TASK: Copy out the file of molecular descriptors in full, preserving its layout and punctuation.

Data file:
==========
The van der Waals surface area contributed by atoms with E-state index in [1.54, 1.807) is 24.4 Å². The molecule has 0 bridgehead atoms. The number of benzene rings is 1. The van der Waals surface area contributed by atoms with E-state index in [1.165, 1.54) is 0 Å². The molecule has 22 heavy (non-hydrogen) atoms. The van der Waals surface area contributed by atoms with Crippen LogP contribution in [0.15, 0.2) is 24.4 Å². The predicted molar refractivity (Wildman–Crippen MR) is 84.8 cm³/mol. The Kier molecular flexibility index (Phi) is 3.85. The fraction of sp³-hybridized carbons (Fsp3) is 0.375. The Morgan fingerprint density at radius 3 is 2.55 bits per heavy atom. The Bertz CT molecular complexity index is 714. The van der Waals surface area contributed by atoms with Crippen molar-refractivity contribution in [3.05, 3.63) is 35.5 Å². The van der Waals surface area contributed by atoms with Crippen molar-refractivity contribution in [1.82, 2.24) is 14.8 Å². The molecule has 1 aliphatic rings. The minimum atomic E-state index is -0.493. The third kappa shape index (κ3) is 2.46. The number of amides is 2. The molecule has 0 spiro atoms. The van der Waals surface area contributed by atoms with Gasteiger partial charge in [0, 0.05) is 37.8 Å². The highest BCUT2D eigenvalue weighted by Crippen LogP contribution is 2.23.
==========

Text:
The van der Waals surface area contributed by atoms with E-state index in [1.54, 1.807) is 24.4 Å². The molecule has 0 bridgehead atoms. The number of benzene rings is 1. The van der Waals surface area contributed by atoms with E-state index in [1.165, 1.54) is 0 Å². The molecule has 22 heavy (non-hydrogen) atoms. The van der Waals surface area contributed by atoms with Crippen LogP contribution in [0.15, 0.2) is 24.4 Å². The predicted molar refractivity (Wildman–Crippen MR) is 84.8 cm³/mol. The Kier molecular flexibility index (Phi) is 3.85. The fraction of sp³-hybridized carbons (Fsp3) is 0.375. The Morgan fingerprint density at radius 3 is 2.55 bits per heavy atom. The Bertz CT molecular complexity index is 714. The van der Waals surface area contributed by atoms with Crippen molar-refractivity contribution in [3.05, 3.63) is 35.5 Å². The van der Waals surface area contributed by atoms with Crippen molar-refractivity contribution in [1.82, 2.24) is 14.8 Å². The molecule has 1 aliphatic rings. The minimum atomic E-state index is -0.493. The third kappa shape index (κ3) is 2.46. The number of amides is 2. The molecule has 0 spiro atoms. The van der Waals surface area contributed by atoms with Gasteiger partial charge in [0, 0.05) is 37.8 Å². The highest BCUT2D eigenvalue weighted by Crippen LogP contribution is 2.23.